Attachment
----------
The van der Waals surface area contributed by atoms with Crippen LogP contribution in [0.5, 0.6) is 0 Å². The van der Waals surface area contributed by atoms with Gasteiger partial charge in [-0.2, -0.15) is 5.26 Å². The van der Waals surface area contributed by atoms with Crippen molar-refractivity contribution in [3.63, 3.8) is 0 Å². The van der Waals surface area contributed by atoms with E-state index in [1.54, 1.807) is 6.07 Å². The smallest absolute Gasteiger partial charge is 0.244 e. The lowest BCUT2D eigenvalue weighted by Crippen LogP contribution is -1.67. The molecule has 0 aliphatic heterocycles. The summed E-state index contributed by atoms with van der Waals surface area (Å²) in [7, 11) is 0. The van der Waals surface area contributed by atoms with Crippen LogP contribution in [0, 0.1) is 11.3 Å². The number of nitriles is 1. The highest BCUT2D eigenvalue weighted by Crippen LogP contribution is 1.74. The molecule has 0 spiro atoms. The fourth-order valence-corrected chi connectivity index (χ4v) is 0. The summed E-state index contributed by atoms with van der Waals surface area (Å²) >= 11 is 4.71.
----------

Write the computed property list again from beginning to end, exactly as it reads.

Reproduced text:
The van der Waals surface area contributed by atoms with Crippen LogP contribution in [0.5, 0.6) is 0 Å². The van der Waals surface area contributed by atoms with Gasteiger partial charge in [-0.2, -0.15) is 5.26 Å². The van der Waals surface area contributed by atoms with Crippen molar-refractivity contribution in [3.63, 3.8) is 0 Å². The van der Waals surface area contributed by atoms with E-state index in [1.54, 1.807) is 6.07 Å². The smallest absolute Gasteiger partial charge is 0.244 e. The lowest BCUT2D eigenvalue weighted by Crippen LogP contribution is -1.67. The molecule has 0 aliphatic heterocycles. The summed E-state index contributed by atoms with van der Waals surface area (Å²) in [7, 11) is 0. The van der Waals surface area contributed by atoms with Crippen LogP contribution in [0, 0.1) is 11.3 Å². The number of nitriles is 1. The highest BCUT2D eigenvalue weighted by Crippen LogP contribution is 1.74. The molecule has 0 spiro atoms. The fourth-order valence-corrected chi connectivity index (χ4v) is 0. The summed E-state index contributed by atoms with van der Waals surface area (Å²) >= 11 is 4.71.